Oil Dives Down On Weakening Demand in Europe
Oil slipped for a fourth day on Wednesday as concerns about weaker demand in Europe outweighed an industry report that showed U.S. crude inventories fell unexpectedly last week.
Several European countries have paused the use of AstraZeneca’s COVID-19 vaccine on worries over possible side effects. Germany is seeing rising coronavirus cases, Italy is imposing a nationwide Easter lockdown and France plans to impose tougher curbs.
Brent crude was down 38 cents, or 0.6 per cent, at $68.01 a barrel by 1410 GMT, having pared earlier losses. U.S. West Texas Intermediate crude dropped 35 cents, or 0.5 per cent, to $64.45.
The suspension will not do the bloc’s economic and fuel recovery any favours, stated Stephen Brennock of oil broker PVM. The hope now is that Europe can get its sluggish vaccine rollout back on track, he added.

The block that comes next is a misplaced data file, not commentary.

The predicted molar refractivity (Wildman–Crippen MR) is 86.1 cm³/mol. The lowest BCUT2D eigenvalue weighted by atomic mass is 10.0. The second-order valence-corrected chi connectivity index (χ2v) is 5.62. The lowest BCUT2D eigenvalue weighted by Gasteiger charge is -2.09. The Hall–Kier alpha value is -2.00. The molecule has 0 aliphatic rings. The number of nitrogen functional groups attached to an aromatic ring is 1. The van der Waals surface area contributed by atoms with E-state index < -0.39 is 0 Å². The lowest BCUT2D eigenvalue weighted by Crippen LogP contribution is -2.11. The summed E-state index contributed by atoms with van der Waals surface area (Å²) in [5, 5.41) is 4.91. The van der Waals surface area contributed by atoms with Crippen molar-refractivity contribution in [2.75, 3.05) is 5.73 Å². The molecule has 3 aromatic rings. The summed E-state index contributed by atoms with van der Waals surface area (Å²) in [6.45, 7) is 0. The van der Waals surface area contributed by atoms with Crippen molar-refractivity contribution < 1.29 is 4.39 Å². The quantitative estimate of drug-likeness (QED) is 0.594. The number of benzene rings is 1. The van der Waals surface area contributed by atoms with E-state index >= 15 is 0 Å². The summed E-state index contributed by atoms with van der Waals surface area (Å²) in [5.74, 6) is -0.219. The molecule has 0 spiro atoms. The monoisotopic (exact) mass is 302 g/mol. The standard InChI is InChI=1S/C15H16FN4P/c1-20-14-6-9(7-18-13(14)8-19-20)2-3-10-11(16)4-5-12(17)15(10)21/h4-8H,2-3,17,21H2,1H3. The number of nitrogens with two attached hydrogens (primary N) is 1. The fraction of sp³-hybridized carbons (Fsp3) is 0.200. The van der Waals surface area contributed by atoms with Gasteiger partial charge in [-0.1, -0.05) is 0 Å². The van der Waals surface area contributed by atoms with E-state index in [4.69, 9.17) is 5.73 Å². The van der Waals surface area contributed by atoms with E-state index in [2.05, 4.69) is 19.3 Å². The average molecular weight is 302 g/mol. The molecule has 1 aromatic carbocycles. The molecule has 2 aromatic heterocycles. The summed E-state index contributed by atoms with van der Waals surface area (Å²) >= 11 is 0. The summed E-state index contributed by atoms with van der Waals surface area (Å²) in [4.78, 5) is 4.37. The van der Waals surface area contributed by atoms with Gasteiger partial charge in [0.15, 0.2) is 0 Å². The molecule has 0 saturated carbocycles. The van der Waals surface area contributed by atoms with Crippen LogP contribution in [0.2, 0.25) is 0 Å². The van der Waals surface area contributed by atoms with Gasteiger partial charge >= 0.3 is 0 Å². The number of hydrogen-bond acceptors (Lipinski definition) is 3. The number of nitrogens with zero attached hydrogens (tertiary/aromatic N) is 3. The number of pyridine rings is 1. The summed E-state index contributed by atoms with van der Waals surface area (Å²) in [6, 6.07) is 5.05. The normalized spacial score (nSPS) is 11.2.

Oil prices were also pressured by the latest reports from the International Energy Agency, which said a supercycle is unlikely and demand is not expected to return to pre-pandemic levels until 2023.
IEA’s report has triggered action among oil traders, commented Mr. Naeem Aslam of Avatrade. We have seen some selling, he revealed.
U.S. crude stocks rose last week as refineries hiked output, while gasoline stocks increased and distillate inventories rose, the Energy Information Administration said on Wednesday.
Crude inventories rose by 2.4 million barrels in the week to March 12, compared with analysts’ expectations for an increase of 3 million barrels.
Crude stocks at the Cushing, Oklahoma, delivery hub fell by 624,000 barrels, EIA said.
Refinery crude runs rose by 1.1 million barrels per day, EIA data showed. Refinery utilization rates rose by 7.1 percentage points.